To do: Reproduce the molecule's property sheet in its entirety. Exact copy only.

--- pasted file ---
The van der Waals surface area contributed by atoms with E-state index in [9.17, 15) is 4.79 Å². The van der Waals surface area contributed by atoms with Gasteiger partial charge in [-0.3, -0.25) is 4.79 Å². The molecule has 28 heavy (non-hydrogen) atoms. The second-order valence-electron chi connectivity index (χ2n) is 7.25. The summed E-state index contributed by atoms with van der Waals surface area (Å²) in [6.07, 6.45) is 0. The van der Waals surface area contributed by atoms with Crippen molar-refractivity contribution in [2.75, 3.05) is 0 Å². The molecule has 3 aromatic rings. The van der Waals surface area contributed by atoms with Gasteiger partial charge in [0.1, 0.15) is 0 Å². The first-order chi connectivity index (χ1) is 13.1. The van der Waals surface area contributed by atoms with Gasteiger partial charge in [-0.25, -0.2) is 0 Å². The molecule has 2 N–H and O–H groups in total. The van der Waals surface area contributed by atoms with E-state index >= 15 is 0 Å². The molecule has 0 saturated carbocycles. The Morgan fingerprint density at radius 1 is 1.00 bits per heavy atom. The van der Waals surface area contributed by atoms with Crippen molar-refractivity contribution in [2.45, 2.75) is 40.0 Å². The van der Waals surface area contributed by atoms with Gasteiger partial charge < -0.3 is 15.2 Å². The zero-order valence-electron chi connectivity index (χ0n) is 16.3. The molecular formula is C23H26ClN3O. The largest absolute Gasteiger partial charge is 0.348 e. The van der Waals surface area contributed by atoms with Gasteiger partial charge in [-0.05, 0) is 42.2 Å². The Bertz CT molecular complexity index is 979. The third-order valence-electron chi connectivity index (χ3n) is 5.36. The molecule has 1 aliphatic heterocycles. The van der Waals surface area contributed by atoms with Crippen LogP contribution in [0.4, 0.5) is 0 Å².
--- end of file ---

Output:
The van der Waals surface area contributed by atoms with E-state index in [9.17, 15) is 4.79 Å². The van der Waals surface area contributed by atoms with Gasteiger partial charge in [-0.3, -0.25) is 4.79 Å². The molecule has 28 heavy (non-hydrogen) atoms. The second-order valence-electron chi connectivity index (χ2n) is 7.25. The summed E-state index contributed by atoms with van der Waals surface area (Å²) in [6.07, 6.45) is 0. The van der Waals surface area contributed by atoms with Crippen molar-refractivity contribution in [2.75, 3.05) is 0 Å². The molecule has 3 aromatic rings. The van der Waals surface area contributed by atoms with Gasteiger partial charge in [0.1, 0.15) is 0 Å². The first-order chi connectivity index (χ1) is 13.1. The van der Waals surface area contributed by atoms with Gasteiger partial charge in [-0.25, -0.2) is 0 Å². The molecule has 2 N–H and O–H groups in total. The van der Waals surface area contributed by atoms with E-state index >= 15 is 0 Å². The molecule has 0 saturated carbocycles. The Morgan fingerprint density at radius 1 is 1.00 bits per heavy atom. The van der Waals surface area contributed by atoms with Crippen molar-refractivity contribution in [2.45, 2.75) is 40.0 Å². The van der Waals surface area contributed by atoms with Gasteiger partial charge < -0.3 is 15.2 Å². The zero-order valence-electron chi connectivity index (χ0n) is 16.3. The molecular formula is C23H26ClN3O. The largest absolute Gasteiger partial charge is 0.348 e. The van der Waals surface area contributed by atoms with Gasteiger partial charge in [-0.05, 0) is 42.2 Å². The Bertz CT molecular complexity index is 979. The third-order valence-electron chi connectivity index (χ3n) is 5.36. The molecule has 1 aliphatic heterocycles. The van der Waals surface area contributed by atoms with Crippen LogP contribution in [0.4, 0.5) is 0 Å².